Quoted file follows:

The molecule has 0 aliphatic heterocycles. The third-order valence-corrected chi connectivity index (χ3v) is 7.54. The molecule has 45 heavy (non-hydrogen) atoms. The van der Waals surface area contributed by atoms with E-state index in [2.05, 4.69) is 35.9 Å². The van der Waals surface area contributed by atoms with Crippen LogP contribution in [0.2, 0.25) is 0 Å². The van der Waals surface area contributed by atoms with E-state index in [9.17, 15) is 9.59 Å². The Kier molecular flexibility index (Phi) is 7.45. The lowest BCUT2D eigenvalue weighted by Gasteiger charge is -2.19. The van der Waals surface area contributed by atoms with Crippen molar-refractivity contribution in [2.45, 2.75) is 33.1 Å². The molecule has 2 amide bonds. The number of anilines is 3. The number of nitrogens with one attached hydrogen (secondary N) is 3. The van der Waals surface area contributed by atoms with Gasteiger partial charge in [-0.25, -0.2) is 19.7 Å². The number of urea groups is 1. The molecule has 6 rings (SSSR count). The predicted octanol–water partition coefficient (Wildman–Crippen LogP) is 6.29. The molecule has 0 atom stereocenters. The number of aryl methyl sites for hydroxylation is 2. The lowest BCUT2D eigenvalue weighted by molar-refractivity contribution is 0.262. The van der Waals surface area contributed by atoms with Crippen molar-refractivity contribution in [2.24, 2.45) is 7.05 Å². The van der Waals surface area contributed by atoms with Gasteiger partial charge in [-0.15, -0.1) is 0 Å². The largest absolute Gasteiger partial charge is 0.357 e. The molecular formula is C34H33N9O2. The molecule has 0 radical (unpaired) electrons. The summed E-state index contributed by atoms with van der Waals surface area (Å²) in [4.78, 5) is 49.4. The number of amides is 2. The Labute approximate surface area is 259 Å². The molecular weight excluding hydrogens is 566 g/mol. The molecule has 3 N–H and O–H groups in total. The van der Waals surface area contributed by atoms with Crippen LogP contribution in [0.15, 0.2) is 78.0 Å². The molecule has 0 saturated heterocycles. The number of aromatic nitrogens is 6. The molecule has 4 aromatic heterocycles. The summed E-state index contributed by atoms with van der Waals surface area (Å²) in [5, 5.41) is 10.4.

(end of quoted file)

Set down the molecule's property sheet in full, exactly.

The molecule has 0 aliphatic heterocycles. The third-order valence-corrected chi connectivity index (χ3v) is 7.54. The molecule has 45 heavy (non-hydrogen) atoms. The van der Waals surface area contributed by atoms with E-state index in [2.05, 4.69) is 35.9 Å². The van der Waals surface area contributed by atoms with Crippen LogP contribution in [0.2, 0.25) is 0 Å². The van der Waals surface area contributed by atoms with E-state index in [9.17, 15) is 9.59 Å². The Kier molecular flexibility index (Phi) is 7.45. The lowest BCUT2D eigenvalue weighted by Gasteiger charge is -2.19. The van der Waals surface area contributed by atoms with Crippen molar-refractivity contribution in [2.45, 2.75) is 33.1 Å². The molecule has 2 amide bonds. The number of anilines is 3. The number of nitrogens with one attached hydrogen (secondary N) is 3. The van der Waals surface area contributed by atoms with Gasteiger partial charge in [-0.25, -0.2) is 19.7 Å². The number of urea groups is 1. The molecule has 6 rings (SSSR count). The predicted octanol–water partition coefficient (Wildman–Crippen LogP) is 6.29. The molecule has 0 atom stereocenters. The number of aryl methyl sites for hydroxylation is 2. The lowest BCUT2D eigenvalue weighted by molar-refractivity contribution is 0.262. The van der Waals surface area contributed by atoms with Crippen molar-refractivity contribution in [2.24, 2.45) is 7.05 Å². The van der Waals surface area contributed by atoms with Gasteiger partial charge in [-0.15, -0.1) is 0 Å². The largest absolute Gasteiger partial charge is 0.357 e. The molecular formula is C34H33N9O2. The molecule has 0 radical (unpaired) electrons. The summed E-state index contributed by atoms with van der Waals surface area (Å²) in [4.78, 5) is 49.4. The number of amides is 2. The Labute approximate surface area is 259 Å². The molecular weight excluding hydrogens is 566 g/mol. The molecule has 3 N–H and O–H groups in total. The van der Waals surface area contributed by atoms with Crippen LogP contribution in [0.15, 0.2) is 78.0 Å². The molecule has 0 saturated heterocycles. The number of aromatic nitrogens is 6. The molecule has 4 aromatic heterocycles. The summed E-state index contributed by atoms with van der Waals surface area (Å²) in [5, 5.41) is 10.4.